Book Review: The Book of Negroes by Lawrence Hill
Goodreads Description: Based on a true story, "The Book of Negroes" tells the story of Aminata, a young girl abducted from her village in Mali aged 11 in 1755, and who, after a deathly journey on a slave ship where she witnesses the brutal repression of a slave revolt, is sold to a plantation owner in South Carolina, who rapes her. She is brought to New York, where she escapes her owner, and finds herself helping the British by recording all the freed slaves on the British side in the Revolutionary War in The Book of Negroes (a real historical document that can be found today at the National Archives at Kew). Aminata is sent to Nova Scotia to start a new life, but finds more hostility, oppression and tragedy. Separated from her one true love, and suffering the unimaginable loss of both her children who are taken away from her, she eventually joins a group of freed slaves on a harrowing odyssey back to Africa, and ends up in London as a living icon for Wilberforce and the other Abolitionists. "The Book of Negroes" is a page-turning narrative that manages to use Aminata's heart-rending personal story to bring to life a harrowing chapter in our history.
My Review: The Book of Negroes is an incredibly odyssey story featuring Aminata Diallo, who at 11-years-old is abducted from her village and trafficked into slavery. She is taken onto a slave ship that heads out to South Carolina where Aminata is sold into slavery to an indigo plantation owner. The novel follows Aminata's life as she gains more and more freedoms and eventually makes her way back to Africa. The book tackles ideas of colonialism, imperialism, assimilation, racism, (of course) slavery, all the little shades of grey that fall between those concepts, and most importantly, how real people tried to live their lives within the framework of systematic oppression.
Something many writers might pick up on while reading this book was how the author utilized the concept of 'show don't tell.' The narrator, Aminata, tells us a lot about the story and characters point blank, and though at first glance it would seem like Hill is breaking a pretty big writing rule, it's a necessary evil. The Book of Negroes is incredibly long and detailed, and in order to get the story out, some parts are simply told to us without any attempt to show we might "see" it play out. We can see this a lot in dialogue scenes where the writing would go from using dialogue and tags to just telling the reader what was said. Alternatively, there is a lot that is shown to us, usually the things related to the bigger themes rather than the plot. Hill shows us how white people sometimes rationalize racist behaviour through characters like Soloman Lindo, who asserts that he's different from slave owners, and calls Aminata his servant instead of slave, yet still participates in the systems of oppression and has no problem using them to his benefit. Hill shows us the realities of racism by showing why other slaves refused to run away for their own safety, and how those that did often didn't find a good life. He shows us arguments against abolishment by using what the audience would consider "good" characters to express the anti-abolishment concerns, and shows us how slavers at the time hid the truth of the inhumane conditions in order to keep the trade alive. All of this adds up to a pretty balanced use of both "show" and "tell," and the book is a great example for when to use each angle. On a personal level, I found the way Hill used his "telling" to be a little intrusive at times and took me out of the story, but I recognize it as a necessary evil to tell such a long story.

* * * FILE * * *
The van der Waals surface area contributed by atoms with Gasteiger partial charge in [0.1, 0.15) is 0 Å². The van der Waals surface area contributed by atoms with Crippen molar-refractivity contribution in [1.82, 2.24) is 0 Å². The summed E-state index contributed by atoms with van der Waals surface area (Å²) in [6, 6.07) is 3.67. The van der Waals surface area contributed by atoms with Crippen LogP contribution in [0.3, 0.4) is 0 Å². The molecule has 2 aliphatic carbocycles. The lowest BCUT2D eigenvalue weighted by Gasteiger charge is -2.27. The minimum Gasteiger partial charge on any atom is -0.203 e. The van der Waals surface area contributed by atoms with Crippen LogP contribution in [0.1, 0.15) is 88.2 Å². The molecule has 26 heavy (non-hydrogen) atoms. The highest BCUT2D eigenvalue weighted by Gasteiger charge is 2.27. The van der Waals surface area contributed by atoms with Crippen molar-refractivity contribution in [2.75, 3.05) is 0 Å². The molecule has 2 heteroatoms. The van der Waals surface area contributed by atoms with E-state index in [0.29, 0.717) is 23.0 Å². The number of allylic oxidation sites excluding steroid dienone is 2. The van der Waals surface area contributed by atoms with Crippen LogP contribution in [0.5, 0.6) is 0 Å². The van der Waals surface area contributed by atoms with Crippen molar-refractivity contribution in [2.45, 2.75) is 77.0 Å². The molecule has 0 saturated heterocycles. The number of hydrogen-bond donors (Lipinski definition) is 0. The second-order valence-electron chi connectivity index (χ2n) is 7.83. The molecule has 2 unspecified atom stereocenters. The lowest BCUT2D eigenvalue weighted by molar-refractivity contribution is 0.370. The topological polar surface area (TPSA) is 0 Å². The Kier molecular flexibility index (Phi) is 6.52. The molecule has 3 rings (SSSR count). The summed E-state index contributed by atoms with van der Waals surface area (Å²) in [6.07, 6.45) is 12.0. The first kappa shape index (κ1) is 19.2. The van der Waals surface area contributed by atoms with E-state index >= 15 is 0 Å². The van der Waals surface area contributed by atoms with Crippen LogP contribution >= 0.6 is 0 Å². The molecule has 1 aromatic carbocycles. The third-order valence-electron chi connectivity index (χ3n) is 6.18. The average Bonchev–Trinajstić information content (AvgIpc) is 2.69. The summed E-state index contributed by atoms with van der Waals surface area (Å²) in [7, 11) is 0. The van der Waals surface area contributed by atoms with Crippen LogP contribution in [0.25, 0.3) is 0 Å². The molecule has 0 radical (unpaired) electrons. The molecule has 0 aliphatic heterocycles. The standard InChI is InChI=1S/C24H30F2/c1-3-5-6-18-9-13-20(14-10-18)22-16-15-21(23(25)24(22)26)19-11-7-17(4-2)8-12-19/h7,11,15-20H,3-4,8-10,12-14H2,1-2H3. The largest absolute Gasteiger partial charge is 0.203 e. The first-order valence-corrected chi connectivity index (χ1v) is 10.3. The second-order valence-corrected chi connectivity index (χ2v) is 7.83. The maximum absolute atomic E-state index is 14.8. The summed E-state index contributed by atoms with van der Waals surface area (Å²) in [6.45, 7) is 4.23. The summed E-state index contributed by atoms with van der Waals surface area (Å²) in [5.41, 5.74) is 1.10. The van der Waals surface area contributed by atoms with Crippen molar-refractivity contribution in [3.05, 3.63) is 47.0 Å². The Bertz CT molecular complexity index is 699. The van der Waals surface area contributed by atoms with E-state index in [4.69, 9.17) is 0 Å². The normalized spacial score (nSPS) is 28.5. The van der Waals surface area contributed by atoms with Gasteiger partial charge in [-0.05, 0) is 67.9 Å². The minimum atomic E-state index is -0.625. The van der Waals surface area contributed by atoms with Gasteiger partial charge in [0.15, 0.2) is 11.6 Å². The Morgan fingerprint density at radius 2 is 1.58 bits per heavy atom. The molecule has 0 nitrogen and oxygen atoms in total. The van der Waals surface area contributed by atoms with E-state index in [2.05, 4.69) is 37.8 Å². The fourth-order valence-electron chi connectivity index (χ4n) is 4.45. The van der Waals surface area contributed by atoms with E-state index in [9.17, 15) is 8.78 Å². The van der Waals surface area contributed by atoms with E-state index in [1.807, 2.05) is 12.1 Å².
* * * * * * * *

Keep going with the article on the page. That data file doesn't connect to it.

The novel tackles some very difficult ideas and subjects, and does it with an incredible amount of tact and fairness that makes the book feel very authentic. The book is obviously anti-slavery and anti-racism, but Hill approached these subjects with a very balanced portrayal. Instead of pushing any sort of agenda, the book presented the history as thoroughly as possible and let the truth speak for itself. As well, the horror was nicely balanced so the book was not unbearable to read. Hill addressed the violence and horror appropriately and did not shy away from the awful truths, but also didn't linger over them or fetishize the violence. The book gets progressively easier to read content-wise the more freedom that Aminata gains.
As for the characters, they were all incredible. Aminata is truly a courageous and resilient main character. Chekura really stole my heart; at the beginning I was rolling my eyes at the idea of him and Aminata getting together, but a few hundred pages later and I couldn't imagine them without each other. Even all the other characters that came in and out of the story were very consistent and had very clear personalities and motivations.
Overall, the book was an incredible piece of historical fiction. I can't say I was completely blown away by the characters or plot, and if not for my college class I don't think I ever would have picked it up (mostly due to the violence), but I really valued it for the accurate and detailed portrayal of life for slaves and free blacks. I really appreciate that it took the time to look at slavery from every angle and even actively dispute common racist myths. The Book of Negroes is an important read for people hoping to learn more about the history of slavery in North America and understand how the framework of that systematic oppression still exists in our society today.
TL;DR: 5/5 stars. The Book of Negroes is an important piece of historical fiction that paints a thorough picture of life for people of colour trapped in the slave trade.